The generic principles of NRSP’s philosophy prevent it from following a preconceived package approach. The whole quest is to identify and support whatever activities communities intend to do on their own according to their prioritized needs.

The only reliable indicator to assess a community’s willingness to achieve a particular goal is the intensity of its previous endeavors to accomplish that desire and the persistence and consistently towards the work.


To harness people’s potential to help themselves


To mobilize people’s willingness through the provision of social guidance, NRSP takes the following steps:

  • Relying on local perceptions, a poverty profile is prepared to assess the intensity of poverty prevailing in the community that seeks social guidance.
  • The willing community is introduced to the philosophy of NRSP, based on which the community organizes itself into a socially viable group called the community organization (CO). In view of the information provided by the poverty profile, an attempt is made to encourage the poor to join the CO.
  • During initial interactions with the community, genuine activists, who have an ambition to support their communities in their quest to overcome poverty, are identified. The role of these activists in harnessing the willingness of the communities is of paramount significance.
  • Following the identification of an activist, a micro plan for each member is developed to see what he or she is willing to do on his/her own. Along with catering to the individual needs, group level and village level needs are also identified. A thorough analysis of each is conducted in view of available resources and constraints to assign priorities to the identified needs.
  • The next step after the cost-benefit analysis, is the arrangement of the desired resources to address the priority needs. These resources are pooled by the community, provided by the support organization or managed through other stakeholders like private and public sector service delivery departments, NGOs and donors.

Programme Philosophy

The core assumption of NRSP’s philosophy is that there is a tremendous willingness amongst the people to help themselves. However, people cannot harness this willingness on their own. There is a need to mobilize it. To achieve this, a support mechanism is required that can ensure the provision of social guidance to the people. Social guidance initiates a process wherein the communities learn to organize into socially viable groups, enhance their skills, expand their collective and individual resource base and optimally utilize their available resources. Experience has taught NRSP that in the process of social guidance, the availability of an honest local level activist is vital.

The idea behind the process of social guidance is to find out what people really want to do themselves and to assess whether whatever they want to do is possible while keeping in view the resource constraints. If it seems that the identified activity is practical, then NRSP assists the community in arranging the desired resources which may be credit, technical assistance, or specialized skill training for overcoming those constraints.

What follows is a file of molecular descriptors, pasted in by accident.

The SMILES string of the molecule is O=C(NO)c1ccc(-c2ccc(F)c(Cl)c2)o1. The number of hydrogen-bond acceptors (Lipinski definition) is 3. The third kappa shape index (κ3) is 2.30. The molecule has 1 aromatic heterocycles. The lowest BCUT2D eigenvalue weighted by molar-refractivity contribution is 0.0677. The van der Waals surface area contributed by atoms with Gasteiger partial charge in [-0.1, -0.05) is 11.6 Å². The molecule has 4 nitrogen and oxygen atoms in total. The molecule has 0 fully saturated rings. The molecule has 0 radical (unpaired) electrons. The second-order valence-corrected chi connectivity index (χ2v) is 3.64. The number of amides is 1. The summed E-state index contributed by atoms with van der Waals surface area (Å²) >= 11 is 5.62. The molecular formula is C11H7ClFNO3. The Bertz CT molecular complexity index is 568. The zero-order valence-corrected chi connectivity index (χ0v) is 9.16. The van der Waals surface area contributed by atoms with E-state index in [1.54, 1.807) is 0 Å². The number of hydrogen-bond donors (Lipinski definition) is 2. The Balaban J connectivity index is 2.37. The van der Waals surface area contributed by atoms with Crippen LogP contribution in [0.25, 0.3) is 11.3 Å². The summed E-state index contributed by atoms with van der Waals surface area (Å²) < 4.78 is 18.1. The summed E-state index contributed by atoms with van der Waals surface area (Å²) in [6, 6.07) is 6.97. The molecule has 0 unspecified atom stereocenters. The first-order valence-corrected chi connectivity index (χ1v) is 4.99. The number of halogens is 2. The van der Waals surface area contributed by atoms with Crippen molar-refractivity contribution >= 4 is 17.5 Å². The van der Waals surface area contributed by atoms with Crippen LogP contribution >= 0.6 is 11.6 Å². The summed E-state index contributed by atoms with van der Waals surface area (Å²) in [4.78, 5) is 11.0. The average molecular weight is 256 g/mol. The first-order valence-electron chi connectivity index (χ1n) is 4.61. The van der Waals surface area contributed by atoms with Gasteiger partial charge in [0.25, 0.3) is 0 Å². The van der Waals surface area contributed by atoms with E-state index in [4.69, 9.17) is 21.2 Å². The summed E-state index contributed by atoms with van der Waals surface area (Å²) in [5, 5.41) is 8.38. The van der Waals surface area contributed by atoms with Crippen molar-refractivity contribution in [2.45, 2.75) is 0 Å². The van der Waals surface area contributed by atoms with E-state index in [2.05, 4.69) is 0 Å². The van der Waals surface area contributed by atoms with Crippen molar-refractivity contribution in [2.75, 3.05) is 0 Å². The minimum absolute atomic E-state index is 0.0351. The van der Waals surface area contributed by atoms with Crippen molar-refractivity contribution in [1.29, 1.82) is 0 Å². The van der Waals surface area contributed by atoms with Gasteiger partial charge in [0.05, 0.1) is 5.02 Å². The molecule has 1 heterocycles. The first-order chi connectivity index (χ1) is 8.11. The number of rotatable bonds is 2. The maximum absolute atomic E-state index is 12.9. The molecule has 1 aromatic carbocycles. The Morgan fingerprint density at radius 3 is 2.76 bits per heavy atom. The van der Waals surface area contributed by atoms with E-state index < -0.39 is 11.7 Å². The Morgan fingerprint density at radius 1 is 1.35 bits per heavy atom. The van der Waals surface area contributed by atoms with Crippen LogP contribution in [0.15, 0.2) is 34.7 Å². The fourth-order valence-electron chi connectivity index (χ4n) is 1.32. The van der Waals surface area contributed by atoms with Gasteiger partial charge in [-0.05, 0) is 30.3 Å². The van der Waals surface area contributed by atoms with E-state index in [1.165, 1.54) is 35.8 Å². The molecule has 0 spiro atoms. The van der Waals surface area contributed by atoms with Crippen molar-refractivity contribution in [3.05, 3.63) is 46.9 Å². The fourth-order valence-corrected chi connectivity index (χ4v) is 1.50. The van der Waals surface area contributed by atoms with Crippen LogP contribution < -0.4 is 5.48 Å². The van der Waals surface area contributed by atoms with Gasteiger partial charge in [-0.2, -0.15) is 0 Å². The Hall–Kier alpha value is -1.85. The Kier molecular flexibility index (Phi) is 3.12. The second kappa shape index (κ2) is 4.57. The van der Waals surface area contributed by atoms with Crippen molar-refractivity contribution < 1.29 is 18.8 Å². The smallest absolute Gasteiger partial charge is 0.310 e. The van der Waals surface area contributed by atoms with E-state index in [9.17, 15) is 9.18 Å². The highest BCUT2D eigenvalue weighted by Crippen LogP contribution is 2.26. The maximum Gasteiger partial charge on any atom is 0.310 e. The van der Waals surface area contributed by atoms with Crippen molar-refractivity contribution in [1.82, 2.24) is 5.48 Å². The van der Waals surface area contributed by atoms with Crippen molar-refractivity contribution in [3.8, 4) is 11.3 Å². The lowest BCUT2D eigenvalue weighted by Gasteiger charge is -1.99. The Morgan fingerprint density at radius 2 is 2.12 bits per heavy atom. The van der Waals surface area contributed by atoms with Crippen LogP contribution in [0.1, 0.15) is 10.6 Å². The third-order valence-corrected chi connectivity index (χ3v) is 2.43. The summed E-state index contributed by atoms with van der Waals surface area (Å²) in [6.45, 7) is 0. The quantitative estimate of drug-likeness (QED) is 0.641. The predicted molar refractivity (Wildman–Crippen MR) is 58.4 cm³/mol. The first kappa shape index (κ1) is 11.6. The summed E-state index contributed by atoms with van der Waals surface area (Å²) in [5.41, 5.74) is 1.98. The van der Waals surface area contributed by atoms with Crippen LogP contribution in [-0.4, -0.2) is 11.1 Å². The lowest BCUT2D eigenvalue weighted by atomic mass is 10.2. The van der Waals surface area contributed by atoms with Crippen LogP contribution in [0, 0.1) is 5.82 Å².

As a result of effective management, despite financial constraints, NRSP has managed to extent its programme outreach to twenty four districts of all four provinces and Azad Jammu & Kashmir (AJK).

Historical Perspective

The problems of the rural poor in Pakistan are many. These include low production, low prices, low incomes, low wages, meager savings and unemployment due to which the rural populace struggle day by day to fight against the never ending abyss of debt and destitution.

In addition, over-population is leading to pressure on the capacity of natural resources, upon which the livelihood of the rural poor depends. Many millions live in abject poverty, marginalized from the mainstream and often hidden from the public eye. Apparently, the rural poor have no hope to improve their quality of life.

Development administrators of the ilk of Brayne, in colonial India, once held that the rural poor had only themselves to blame for their poverty and misery; ignorant, lazy and morally bankrupt.

An objective analysis of the rural poor has indicated that they are not a homogenous group but are differentiated with respect to socio-economic conditions, agro-ecological situations and religio-cultural patterns. They also have certain commonalties such as; landlessness or small subsistence holding, isolation from the main economy, unorganized and leaderless, lack capital and have no access to credit, and lack of marketable skills.

The late Dr. Akhter Hameed Khan, an eminent development scholar of international fame called this the peasant mentality. In his view the poor in the sub-continent are mainly subsidy oriented, look for doles, are fatalistic and follow factionalism. These characteristic elements essentially translated into lack of capacity of the rural poor to change their own lot. These are remediable defects, unlike the impression Brayne had, of the shortcomings of the villagers being irremediable.

Among the lessons that can be drawn from past efforts and the current situation of the rural poor, we can say that:

  • In order to make use of economies of scale in the production and marketing processes and compete effectively in input, output and capital markets, small farmers and landless agricultural laborers require incentives, opportunities and the organizational capacity to develop cohesion, discipline, human skills, and the capital necessary to plan and implement development activities.
  • Many efforts in rural development have tended to increase dependence on development agencies rather than enhancing local capacity to conceive and undertake development activities in accordance with local priorities and opportunities.